The good news is that when you have crafted a retail sales training strategy around an excellent customer service experience, every interaction is mapped, every encounter outlined, and metrics can be placed to analyze how well you are doing at creating an exceptional experience. That goes much further than “how much did we do today?” or “how did we compare to last year?”

What Should Retail Sales Training Involve?

A great retail sales training strategy gives you a roadmap to the future of who you want to be as other brick-and-mortar retailers fail. While they’re losing customers due to their own poor customer experience, you’ll be gaining new customers (and their customers) as you upgrade your own.

Sweet Flower

Despite the many hiccups in the California market, Sweet Flower is moving full-speed ahead in its quest to become the top cannabis retailer in the competitive Los Angeles market. The company already has licensed locations in Studio City, Westwood and the Downtown Los Angeles Arts District, and it has provisional approvals to take the next steps toward licensure in Culver City and Pasadena, which granted only six licenses out of a field of 122 applicants.

The Pasadena and Culver City licenses remain contingent upon final approvals.

“It’s a privilege to be building and operating a responsible, licensed, premium cannabis business in the largest legal market in the United States,” says Tim Dodd, CEO of Sweet Flower. “We look forward to working together with Culver City, the city of Pasadena, the city of Los Angeles and neighboring cities to expand our independently owned and responsibly operated cannabis business, and to deepen our engagement with our customers and the communities we serve.”

A great retail sales training strategy should include the following:

– A customer journey map that includes the path from your website to your front door, from the first engagement of the shopper by an associate to the close of the sale, from the delivery of the product to the follow-up and re-engagement.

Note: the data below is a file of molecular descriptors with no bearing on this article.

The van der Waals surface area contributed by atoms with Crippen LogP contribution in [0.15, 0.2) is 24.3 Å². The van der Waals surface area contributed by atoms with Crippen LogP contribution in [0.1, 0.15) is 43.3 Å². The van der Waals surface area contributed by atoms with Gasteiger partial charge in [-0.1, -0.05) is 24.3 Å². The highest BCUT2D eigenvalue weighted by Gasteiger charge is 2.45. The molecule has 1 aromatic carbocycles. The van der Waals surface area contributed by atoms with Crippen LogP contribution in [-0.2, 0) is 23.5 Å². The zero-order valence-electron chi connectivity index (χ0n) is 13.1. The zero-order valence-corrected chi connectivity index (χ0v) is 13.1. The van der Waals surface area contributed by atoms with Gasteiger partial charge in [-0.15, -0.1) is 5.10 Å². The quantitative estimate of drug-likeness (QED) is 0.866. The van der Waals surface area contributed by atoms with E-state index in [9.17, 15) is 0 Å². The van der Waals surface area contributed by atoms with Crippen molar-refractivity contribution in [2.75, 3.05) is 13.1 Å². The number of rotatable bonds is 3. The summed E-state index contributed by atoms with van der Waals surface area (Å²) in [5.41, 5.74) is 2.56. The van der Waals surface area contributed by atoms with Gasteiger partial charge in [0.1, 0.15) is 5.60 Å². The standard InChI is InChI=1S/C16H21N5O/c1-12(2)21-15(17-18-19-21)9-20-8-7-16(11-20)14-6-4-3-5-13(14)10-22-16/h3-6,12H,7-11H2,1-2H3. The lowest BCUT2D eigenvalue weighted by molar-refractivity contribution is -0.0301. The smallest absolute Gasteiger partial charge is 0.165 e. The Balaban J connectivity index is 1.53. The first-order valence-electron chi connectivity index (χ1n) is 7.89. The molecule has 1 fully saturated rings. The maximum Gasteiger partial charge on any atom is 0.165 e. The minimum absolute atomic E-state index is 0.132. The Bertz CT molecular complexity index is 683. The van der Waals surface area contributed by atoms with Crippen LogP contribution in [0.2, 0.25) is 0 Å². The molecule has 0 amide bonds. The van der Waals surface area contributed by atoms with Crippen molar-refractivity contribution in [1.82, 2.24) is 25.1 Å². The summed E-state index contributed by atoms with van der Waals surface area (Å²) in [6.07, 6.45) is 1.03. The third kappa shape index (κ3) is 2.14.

– Specific onboarding materials and training that answer a new employee’s top questions. A good idea is to poll them prior to their start date so you are ready to address those concerns.

– Product knowledge training on your top 25 most popular products. What are you known for? What are the opportunities to add on? These are all important, as is the ability to compare and contrast, know what competitors offer and how to overcome common objections.


One of New Mexico’s leading cannabis companies has expanded its retail footprint with a new dispensary in Farmington. PurLife Management Group now has more than 85 employees working at its six medical cannabis dispensaries and two state-of-the-art grow facilities in the state, with plans to open three additional retail storefronts by the end of the year.

“Part of our mission is to identify markets such as Farmington where there is not sufficient access to top-tier alternative medicine and introduce our platform to the community in order to fill that void,” says PureLife co-founder and CEO Darren White. “We’re proud to open our sixth location in our home market of New Mexico and look forward to continuing to serve the communities where we operate.”

In conjunction with its business partners, PurLife also expects to open dispensaries in Ohio and Louisiana during 2019.

Behavioral retail sales training has to cover the step-by-step engagement plan you have adopted. I train the five parts to a sale:

1. Greet a shopper like they’re coming to your home.

2. Find something in common using a “Window of Contact.”

3. Use one question that gets them to tell you their wants, not just their needs.

4. Features and benefits. We don’t buy a knife for what it has, for example, but for what it lets us do with less work. And there’s always an opportunity to upsell or add on an additional product.

The close. You have to ask for the sale.

Without a training plan, you’ll be floundering from trying one idea you read online about how someone sold something on Instagram, to yet again another blowout sale that slashes profits, to laying off employees to try to get labor costs down to a lower percentage of sales.

You need to staff for the traffic, not the schedule, and make sure those employees have every bit of training possible so they can confidently help your shoppers to buy from you. Miss that and they’ll actually repel customers — even those who were once loyal.

Customers aren’t fickle; they just want to be treated as someone of value in a store where they are paying their hard-earned money for a product or service.


Bob Phibbs is known as one of the world’s leading experts on brick-and-mortar retail. He is an internationally recognized business strategist, customer service expert, sales coach, marketing mentor, author of three books and motivational business speaker. He started The Retail Doctor in 1994 and his client list includes Bernina, Brother, Caesars Palace, Hunter Douglas, Lego, Omega, Hearts on Fire, Husqvarna, Vera Bradley and Yamaha. Phibbs will be the keynote speaker at Marijuana Venture’s third Retail and Dispensary (RAD) Expo this October in Portland, Oregon.